Just a note on Burmese food -- we haven't tried Little Rangoon, but this place may be more authentic than you think. We have become friends with a Karen refugee family from Burma, and of the food that they prepare that we have tasted so far, much of it seems somewhat on the bland side to us, and it is often eaten at room temperature. When we first met them I looked on the internet to get an idea of what ingredients they might use, then bought some of those things at Lee Lee to take to the family. A number of the things I bought were unfamiliar to them, including sesame oil, paprika, and some other spices. Although they do use chili flakes, they seem to serve them as a condiment to be added as needed, and their food is not highly spiced. They have lived for many years in refugee camps and subsisted on mostly rice, fish paste and vegetables that they were able to grow, so maybe their diet is not a typical one that they would have eaten if they were living a peaceful life in Burma. Perhaps someday we will take them to Little Rangoon and see what they think of it.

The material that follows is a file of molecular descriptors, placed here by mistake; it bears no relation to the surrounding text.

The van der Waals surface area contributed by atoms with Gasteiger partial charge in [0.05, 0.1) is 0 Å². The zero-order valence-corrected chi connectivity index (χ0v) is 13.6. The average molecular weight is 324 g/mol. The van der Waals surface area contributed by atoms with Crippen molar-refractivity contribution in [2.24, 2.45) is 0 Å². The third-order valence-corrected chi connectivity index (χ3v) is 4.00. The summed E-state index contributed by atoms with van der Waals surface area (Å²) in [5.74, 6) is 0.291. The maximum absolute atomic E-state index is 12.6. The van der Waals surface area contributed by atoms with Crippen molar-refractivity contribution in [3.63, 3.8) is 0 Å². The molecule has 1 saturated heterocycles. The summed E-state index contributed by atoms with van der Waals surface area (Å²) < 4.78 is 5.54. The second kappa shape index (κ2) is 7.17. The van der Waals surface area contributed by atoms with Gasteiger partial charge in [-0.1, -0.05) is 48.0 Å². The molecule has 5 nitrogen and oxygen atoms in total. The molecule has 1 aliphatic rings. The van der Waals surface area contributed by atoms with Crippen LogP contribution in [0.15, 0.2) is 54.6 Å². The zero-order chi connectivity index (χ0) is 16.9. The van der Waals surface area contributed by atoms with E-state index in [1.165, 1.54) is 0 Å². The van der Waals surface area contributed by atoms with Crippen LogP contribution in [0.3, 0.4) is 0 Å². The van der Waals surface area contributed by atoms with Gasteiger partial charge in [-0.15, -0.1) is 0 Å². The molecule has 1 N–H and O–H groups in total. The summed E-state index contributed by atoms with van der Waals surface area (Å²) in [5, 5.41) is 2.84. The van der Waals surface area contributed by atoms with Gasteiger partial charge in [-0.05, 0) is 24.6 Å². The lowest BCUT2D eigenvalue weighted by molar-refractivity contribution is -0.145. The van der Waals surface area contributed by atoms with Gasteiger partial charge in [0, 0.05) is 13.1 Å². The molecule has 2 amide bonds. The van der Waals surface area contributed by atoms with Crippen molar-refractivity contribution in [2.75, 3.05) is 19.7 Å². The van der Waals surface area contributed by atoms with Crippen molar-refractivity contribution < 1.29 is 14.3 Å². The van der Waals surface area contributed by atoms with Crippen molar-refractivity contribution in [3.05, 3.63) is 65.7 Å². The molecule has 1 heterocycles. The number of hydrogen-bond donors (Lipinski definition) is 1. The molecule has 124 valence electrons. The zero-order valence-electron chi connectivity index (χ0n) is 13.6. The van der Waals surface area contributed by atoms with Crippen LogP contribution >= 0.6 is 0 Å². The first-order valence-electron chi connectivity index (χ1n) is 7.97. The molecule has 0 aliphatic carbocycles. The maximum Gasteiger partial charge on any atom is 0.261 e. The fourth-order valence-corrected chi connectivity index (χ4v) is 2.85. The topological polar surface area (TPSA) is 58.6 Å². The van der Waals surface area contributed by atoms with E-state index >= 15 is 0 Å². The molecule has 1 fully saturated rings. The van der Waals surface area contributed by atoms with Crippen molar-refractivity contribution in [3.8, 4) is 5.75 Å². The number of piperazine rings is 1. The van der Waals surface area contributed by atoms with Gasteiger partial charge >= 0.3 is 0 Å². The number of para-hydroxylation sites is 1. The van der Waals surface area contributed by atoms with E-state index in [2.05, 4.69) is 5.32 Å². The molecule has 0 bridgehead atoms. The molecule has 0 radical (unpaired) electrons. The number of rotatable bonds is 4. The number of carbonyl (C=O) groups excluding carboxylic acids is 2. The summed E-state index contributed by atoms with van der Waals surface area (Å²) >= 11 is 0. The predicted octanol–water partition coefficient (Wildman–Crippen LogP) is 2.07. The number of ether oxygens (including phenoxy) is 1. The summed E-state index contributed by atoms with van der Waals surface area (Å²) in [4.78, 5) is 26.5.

1. f
              foodie_21 Jul 14, 2008 08:33 PM

              Never having Burmese food and following a quick look see on the chow board, i approached a friend's invitation to Little Rangoon with a quite bit of trepidation. However, I was pleasantly surprised by how good some of the dishes were. My impression was that Burmese food kind of like Thai food without the chilli burn and a much lighter hand on the various seasonings.